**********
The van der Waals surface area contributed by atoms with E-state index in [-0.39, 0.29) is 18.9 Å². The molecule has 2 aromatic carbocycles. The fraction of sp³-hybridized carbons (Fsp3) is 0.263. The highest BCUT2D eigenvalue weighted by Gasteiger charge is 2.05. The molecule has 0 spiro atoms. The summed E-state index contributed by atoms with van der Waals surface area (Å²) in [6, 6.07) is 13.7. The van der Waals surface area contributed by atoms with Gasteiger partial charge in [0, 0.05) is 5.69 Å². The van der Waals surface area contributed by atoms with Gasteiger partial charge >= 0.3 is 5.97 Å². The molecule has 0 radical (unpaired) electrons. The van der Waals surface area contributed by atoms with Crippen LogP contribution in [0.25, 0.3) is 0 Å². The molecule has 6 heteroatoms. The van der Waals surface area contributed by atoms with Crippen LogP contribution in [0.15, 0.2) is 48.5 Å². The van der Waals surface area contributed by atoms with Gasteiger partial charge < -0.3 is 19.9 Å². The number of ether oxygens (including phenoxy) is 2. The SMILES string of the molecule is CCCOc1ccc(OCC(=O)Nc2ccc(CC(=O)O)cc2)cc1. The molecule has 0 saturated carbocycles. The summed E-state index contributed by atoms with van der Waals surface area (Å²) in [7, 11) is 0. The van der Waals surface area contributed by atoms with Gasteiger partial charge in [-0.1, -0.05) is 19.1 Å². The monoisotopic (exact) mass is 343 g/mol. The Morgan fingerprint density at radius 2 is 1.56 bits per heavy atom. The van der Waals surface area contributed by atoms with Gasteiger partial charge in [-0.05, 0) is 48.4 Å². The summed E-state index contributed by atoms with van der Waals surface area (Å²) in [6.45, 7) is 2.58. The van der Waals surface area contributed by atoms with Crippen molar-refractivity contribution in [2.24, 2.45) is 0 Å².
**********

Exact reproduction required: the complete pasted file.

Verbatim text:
The van der Waals surface area contributed by atoms with E-state index in [-0.39, 0.29) is 18.9 Å². The molecule has 2 aromatic carbocycles. The fraction of sp³-hybridized carbons (Fsp3) is 0.263. The highest BCUT2D eigenvalue weighted by Gasteiger charge is 2.05. The molecule has 0 spiro atoms. The summed E-state index contributed by atoms with van der Waals surface area (Å²) in [6, 6.07) is 13.7. The van der Waals surface area contributed by atoms with Gasteiger partial charge in [0, 0.05) is 5.69 Å². The van der Waals surface area contributed by atoms with Gasteiger partial charge >= 0.3 is 5.97 Å². The molecule has 0 radical (unpaired) electrons. The van der Waals surface area contributed by atoms with Crippen LogP contribution in [0.25, 0.3) is 0 Å². The molecule has 6 heteroatoms. The van der Waals surface area contributed by atoms with Crippen LogP contribution in [0.15, 0.2) is 48.5 Å². The van der Waals surface area contributed by atoms with Gasteiger partial charge < -0.3 is 19.9 Å². The number of ether oxygens (including phenoxy) is 2. The SMILES string of the molecule is CCCOc1ccc(OCC(=O)Nc2ccc(CC(=O)O)cc2)cc1. The molecule has 0 saturated carbocycles. The summed E-state index contributed by atoms with van der Waals surface area (Å²) in [7, 11) is 0. The van der Waals surface area contributed by atoms with Gasteiger partial charge in [-0.1, -0.05) is 19.1 Å². The monoisotopic (exact) mass is 343 g/mol. The Morgan fingerprint density at radius 2 is 1.56 bits per heavy atom. The van der Waals surface area contributed by atoms with Gasteiger partial charge in [-0.05, 0) is 48.4 Å². The summed E-state index contributed by atoms with van der Waals surface area (Å²) in [6.45, 7) is 2.58. The van der Waals surface area contributed by atoms with Crippen molar-refractivity contribution in [2.24, 2.45) is 0 Å².